Modern Lawyers

We live in a new age of millennials who are entrepreneurs at heart and are very much plugged into the ‘gig economy’, Much like all of us in this new age, they want instant gratification. This group of young lawyers comprise the engine room of the 21st century law firm, and very much the future of the business. This is where I believe a disconnect occurs. The current leaders and managers in law firms are most likely middle-aged and “Gen X,” brought up in a different age and with different values which included working hard, being in the office 9 am to 9 pm, and coming up through the ranks with the ultimate goal of being a partner in a firm.

This is not necessarily the mindset of the modern lawyer, who has many more life and work choices than the previous generations. Law-firm management has to listen carefully to younger lawyers and take heed of their needs to make them productive and engaged, and to retain them in the business long-term. Opportunities to work flexibly and remotely are high on their list. This could mean flexible working parameters and strong and secure IT systems to ensure effective and productive remote working. If this is what it takes to make this generation more productive and create an attractive long-term career path for them, then firms need to respond appropriately to this changing world with both action and rewards.

Women of Law

Firms also need to address the ongoing issue of women leaving the profession. Law firms lose many talented women in which much investment has been made when they decide to have a family. Sadly, this talent is often lost for good. Firms should do a much better job of providing flexibility and alternative career paths, thus giving these women an opportunity to look after their families while also adding value to the business.

Concluding Thoughts

Let’s not forget that 20 years down the line, the millennials group will be leaders of the firm, and they will have a different set of issues to deal with which we can’t even begin to imagine. I think if the current leaders can forge a blueprint for flexibility, succession, and legacy, this will be ingrained in the DNA of the young lawyers and will bode well for future generations.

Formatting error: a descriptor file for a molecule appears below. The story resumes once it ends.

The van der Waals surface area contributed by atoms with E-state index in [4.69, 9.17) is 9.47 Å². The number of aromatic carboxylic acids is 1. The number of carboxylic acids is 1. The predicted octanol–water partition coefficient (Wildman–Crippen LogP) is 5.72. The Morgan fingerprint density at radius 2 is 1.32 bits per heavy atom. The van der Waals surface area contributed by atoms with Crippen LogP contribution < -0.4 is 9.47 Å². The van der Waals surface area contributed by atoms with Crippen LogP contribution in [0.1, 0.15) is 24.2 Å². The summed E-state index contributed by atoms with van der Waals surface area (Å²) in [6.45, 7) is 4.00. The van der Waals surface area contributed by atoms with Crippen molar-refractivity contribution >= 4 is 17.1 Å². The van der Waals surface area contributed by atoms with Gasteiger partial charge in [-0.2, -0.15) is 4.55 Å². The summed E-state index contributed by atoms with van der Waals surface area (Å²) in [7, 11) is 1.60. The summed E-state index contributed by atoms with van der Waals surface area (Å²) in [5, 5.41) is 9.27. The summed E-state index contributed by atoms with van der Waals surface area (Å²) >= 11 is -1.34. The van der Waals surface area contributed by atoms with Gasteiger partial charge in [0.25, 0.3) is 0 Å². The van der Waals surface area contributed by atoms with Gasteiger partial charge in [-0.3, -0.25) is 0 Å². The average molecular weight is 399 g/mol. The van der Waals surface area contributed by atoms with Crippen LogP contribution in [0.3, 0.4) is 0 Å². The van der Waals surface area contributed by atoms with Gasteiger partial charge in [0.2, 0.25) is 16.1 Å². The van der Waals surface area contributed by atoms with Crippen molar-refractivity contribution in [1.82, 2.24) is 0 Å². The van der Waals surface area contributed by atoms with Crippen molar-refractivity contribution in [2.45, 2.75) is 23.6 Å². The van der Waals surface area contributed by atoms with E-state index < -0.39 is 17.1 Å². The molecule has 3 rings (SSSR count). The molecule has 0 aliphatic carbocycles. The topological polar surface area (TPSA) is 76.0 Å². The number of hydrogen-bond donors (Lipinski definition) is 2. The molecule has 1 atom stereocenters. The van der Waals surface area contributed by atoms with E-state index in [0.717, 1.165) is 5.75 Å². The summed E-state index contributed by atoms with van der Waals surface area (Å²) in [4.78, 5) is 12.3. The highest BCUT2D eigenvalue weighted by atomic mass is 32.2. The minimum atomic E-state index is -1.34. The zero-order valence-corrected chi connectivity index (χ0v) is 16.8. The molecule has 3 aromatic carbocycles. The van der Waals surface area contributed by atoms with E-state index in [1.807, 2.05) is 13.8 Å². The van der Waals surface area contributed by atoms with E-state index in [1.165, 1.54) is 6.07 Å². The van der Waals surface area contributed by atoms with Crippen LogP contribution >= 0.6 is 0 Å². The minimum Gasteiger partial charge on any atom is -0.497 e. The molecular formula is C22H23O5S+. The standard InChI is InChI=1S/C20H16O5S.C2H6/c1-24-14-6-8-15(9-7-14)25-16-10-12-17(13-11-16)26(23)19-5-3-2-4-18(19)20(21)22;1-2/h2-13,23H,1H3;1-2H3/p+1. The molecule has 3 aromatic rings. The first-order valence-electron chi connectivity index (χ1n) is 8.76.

In conclusion, my three top tips:

  • Have a clear vision and purpose, set accountable milestones for these to be achieved, and be inclusive of all in the firm
  • Managing partners need to “lead” not “manage”. Leave the management and the execution of strategies to the business professionals
  • Build a firm for the future with innovation, the millennials, and women in mind.

Eight Reasons for Optimism

2 squareThere has been no shortage of pessimistic predictions for the future of legal practice. Issues such as graduate oversupply and underemployment, digital disruption and increasing disintermediation, increasing price competition coupled with increased cost of delivery, greater client empowerment and price sensitivity seem to dominate the legal media.

In addition to these now perennial issues, firms are now living through significant changing generational demographics among the partner / director base. Some firms now have three generations within their partnership, and the Millennials are on their way! The Baby Boomers, Gen X, Gen Y and potential millennials all have differing views around collective endeavour and entitlement.

Although all of these issues and challenges are real and here, there remains cause for optimism, certainly in Australasia.

FMRC data indicate that many firms are growing, increasing revenue and profit, retaining excellent clients and enthusiastic, capable talent. Having served the profession since 1989, I have seen significant change – but change rarely manifests in the degrees of profundity championed by many ‘black hat’ commentators. Change in the legal services market has been a constant, sedimentary process, never a cathartic baby – bathwater – footpath scenario.

1. The ‘disrupters’ don’t seem to be disrupting

There has always been space in the Australasian market for firms of all shapes and sizes. In recent years we’ve seen a number of alternative models emerge. What we have not seen is a rush of clients away from existing firms to the providers of ‘new law’. Nor have we seen market incursion by non-lawyer providers or new entrants in significant numbers. The profession is, in fact, remarkably stable. Lawyers may be practising inside alternative structures or under international brands, but the number of practising certificates relative to total legal market has been remarkably constant for many years.

2. An increase in shareholder class actions should prompt a swing in the insourcing / outsourcing cycle

When I started working with lawyers, two percent of practising certificates in NSW were held by in house lawyers; it’s now about 32%. This has been a significant structural change.